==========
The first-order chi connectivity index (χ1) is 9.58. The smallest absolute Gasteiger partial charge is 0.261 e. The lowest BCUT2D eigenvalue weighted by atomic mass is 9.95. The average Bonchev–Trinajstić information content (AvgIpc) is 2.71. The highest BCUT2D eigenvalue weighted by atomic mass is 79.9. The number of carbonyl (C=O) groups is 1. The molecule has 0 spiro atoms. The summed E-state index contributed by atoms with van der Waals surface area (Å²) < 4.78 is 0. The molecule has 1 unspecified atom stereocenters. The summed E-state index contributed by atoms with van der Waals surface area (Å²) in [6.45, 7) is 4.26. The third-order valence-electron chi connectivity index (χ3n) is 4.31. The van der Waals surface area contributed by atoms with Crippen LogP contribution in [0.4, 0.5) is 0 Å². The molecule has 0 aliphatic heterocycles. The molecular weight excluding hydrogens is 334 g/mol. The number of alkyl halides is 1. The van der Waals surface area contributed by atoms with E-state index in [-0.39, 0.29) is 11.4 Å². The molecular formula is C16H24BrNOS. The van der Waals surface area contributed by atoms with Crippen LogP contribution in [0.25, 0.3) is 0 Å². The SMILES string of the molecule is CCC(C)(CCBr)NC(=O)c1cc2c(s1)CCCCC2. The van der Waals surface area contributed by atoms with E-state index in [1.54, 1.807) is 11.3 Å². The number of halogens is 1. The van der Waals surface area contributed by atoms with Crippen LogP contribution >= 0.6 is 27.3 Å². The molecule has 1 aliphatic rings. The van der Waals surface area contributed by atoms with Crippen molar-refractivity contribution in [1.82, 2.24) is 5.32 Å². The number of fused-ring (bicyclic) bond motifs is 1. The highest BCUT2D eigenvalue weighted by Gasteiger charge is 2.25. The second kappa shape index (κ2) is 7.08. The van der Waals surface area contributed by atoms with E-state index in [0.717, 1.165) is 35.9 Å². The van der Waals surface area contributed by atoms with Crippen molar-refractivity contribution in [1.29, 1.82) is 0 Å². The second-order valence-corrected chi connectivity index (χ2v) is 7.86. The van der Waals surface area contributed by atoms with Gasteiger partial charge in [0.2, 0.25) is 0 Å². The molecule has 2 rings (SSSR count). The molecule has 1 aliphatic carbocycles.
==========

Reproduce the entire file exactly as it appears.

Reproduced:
The first-order chi connectivity index (χ1) is 9.58. The smallest absolute Gasteiger partial charge is 0.261 e. The lowest BCUT2D eigenvalue weighted by atomic mass is 9.95. The average Bonchev–Trinajstić information content (AvgIpc) is 2.71. The highest BCUT2D eigenvalue weighted by atomic mass is 79.9. The number of carbonyl (C=O) groups is 1. The molecule has 0 spiro atoms. The summed E-state index contributed by atoms with van der Waals surface area (Å²) < 4.78 is 0. The molecule has 1 unspecified atom stereocenters. The summed E-state index contributed by atoms with van der Waals surface area (Å²) in [6.45, 7) is 4.26. The third-order valence-electron chi connectivity index (χ3n) is 4.31. The van der Waals surface area contributed by atoms with Crippen LogP contribution in [0.4, 0.5) is 0 Å². The molecule has 0 aliphatic heterocycles. The molecular weight excluding hydrogens is 334 g/mol. The number of alkyl halides is 1. The van der Waals surface area contributed by atoms with E-state index in [-0.39, 0.29) is 11.4 Å². The molecular formula is C16H24BrNOS. The van der Waals surface area contributed by atoms with Crippen LogP contribution in [0.25, 0.3) is 0 Å². The SMILES string of the molecule is CCC(C)(CCBr)NC(=O)c1cc2c(s1)CCCCC2. The van der Waals surface area contributed by atoms with E-state index in [1.54, 1.807) is 11.3 Å². The number of halogens is 1. The van der Waals surface area contributed by atoms with Crippen LogP contribution >= 0.6 is 27.3 Å². The molecule has 1 aliphatic rings. The van der Waals surface area contributed by atoms with Crippen molar-refractivity contribution in [1.82, 2.24) is 5.32 Å². The number of fused-ring (bicyclic) bond motifs is 1. The highest BCUT2D eigenvalue weighted by Gasteiger charge is 2.25. The second kappa shape index (κ2) is 7.08. The van der Waals surface area contributed by atoms with E-state index in [0.717, 1.165) is 35.9 Å². The van der Waals surface area contributed by atoms with Crippen molar-refractivity contribution in [1.29, 1.82) is 0 Å². The second-order valence-corrected chi connectivity index (χ2v) is 7.86. The van der Waals surface area contributed by atoms with Gasteiger partial charge in [0.2, 0.25) is 0 Å². The molecule has 2 rings (SSSR count). The molecule has 1 aliphatic carbocycles.